Locked up and locked out

Sentencing laws are just one factor behind mass incarceration. In some public schools, thanks to police presence and “zero tolerance” policies, students who misbehave are funneled directly into the juvenile and criminal justice systems. This school-to-prison pipeline disproportionately affects youth of color, as well as students who are poor or have been abused or neglected. Rather than providing the services that could help these children, schools isolate, punish and push them out.

Gaps in the U.S. mental health system also drive up the prison population. As George Mason psychology professor June Tangney observes, “We have an enormous number of people who are suffering from very treatable illnesses...who end up getting caught in the criminal justice system as opposed to the mental health system.”

Mental health issues are more prevalent in prison than in the U.S. population as a whole. Incarcerated people are 2-3 times more likely than the general population to report mental health problems, and drug and alcohol abuse is also more common. Isolating people in prison does little to address these underlying issues.

Prisons for profit

Private interests are also a factor behind mass incarceration. For-profit corporations operate many state and federal prisons. They are paid per day for each person in their facilities, giving them a strong financial incentive to support incarceration. Worse, some of their contracts (including with the federal government) set quotas for how many people must be jailed each day. And private prisons have faced criticism for poor, sometimes dangerous, conditions.

We were pleased to see that the Justice Department would begin to phase out private prisons. However, the Department of Homeland Security maintains most of the federal contracts with private prisons.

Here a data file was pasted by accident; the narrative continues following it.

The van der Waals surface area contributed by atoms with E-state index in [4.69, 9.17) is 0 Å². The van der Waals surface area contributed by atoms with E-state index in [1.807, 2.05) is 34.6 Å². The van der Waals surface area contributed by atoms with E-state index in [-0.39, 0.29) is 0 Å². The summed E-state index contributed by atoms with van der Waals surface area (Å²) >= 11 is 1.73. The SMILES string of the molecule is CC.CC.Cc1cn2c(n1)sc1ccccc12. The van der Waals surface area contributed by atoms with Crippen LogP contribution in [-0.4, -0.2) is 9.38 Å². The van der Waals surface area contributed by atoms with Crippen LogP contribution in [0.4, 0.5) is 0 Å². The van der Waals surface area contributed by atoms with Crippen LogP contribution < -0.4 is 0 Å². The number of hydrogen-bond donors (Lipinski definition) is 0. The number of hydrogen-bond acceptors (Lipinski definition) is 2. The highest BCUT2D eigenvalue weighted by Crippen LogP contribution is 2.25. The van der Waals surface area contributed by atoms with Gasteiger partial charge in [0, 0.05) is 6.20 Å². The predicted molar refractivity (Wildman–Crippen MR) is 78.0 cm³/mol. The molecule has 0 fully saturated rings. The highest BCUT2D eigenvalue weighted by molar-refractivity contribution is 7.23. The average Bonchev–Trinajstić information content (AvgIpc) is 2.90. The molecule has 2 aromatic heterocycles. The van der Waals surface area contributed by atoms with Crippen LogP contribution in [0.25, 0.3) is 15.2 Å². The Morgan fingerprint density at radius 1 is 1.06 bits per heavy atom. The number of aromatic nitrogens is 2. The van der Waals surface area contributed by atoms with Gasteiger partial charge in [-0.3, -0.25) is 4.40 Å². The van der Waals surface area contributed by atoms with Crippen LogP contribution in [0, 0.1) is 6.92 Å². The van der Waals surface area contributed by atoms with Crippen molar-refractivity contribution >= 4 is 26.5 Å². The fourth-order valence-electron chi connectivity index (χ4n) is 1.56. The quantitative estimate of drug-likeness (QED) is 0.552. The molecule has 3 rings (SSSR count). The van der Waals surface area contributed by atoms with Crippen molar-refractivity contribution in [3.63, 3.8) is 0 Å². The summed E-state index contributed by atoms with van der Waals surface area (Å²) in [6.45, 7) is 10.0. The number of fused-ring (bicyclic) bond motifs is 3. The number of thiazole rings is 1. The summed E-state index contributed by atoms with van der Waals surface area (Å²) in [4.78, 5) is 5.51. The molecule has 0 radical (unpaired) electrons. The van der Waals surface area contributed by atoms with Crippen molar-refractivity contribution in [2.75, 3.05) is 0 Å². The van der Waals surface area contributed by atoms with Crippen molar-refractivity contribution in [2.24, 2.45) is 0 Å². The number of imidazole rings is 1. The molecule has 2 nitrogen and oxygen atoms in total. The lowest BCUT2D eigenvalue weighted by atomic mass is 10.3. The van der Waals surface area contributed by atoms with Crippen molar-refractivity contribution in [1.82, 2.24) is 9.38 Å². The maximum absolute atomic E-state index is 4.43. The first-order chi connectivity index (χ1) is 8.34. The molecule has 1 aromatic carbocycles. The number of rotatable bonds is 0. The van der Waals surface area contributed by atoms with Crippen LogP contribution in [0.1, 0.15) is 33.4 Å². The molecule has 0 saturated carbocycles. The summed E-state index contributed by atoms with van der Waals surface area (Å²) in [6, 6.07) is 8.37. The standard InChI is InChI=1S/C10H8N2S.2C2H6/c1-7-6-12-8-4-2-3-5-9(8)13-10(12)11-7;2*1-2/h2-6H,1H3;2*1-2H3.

The promise of profit affects their policy advocacy; private prisons corporations have supported “three strikes” and “truth in sentencing” laws, both of which increase prison populations.

Statement FCNL Applauds Justice Department Phasing Out Private Prisons 

The Friends Committee on National Legislation (FCNL) applauds the Department of Justice (DOJ) announcement that it will phase out contracts with private prison corporations.

Where are we going?

Solving a problem this big takes work at many levels. Formerly incarcerated individuals and many people of faith and good will—including many Quakers—are doing critical work at the state and local level to change laws and serve communities affected by incarceration.

Federal laws need to change, too—and, right now, there are openings to do just that. Members of Congress are particularly open to changes in federal sentencing laws. Some see it as a way to cut costs, others as a moral imperative. Regardless of the motivation, there’s a growing bipartisan consensus that sentencing laws must change.

Every law that changes means more people who won’t enter prison in the first place or who can be released to return to their lives. Those are things worth working for.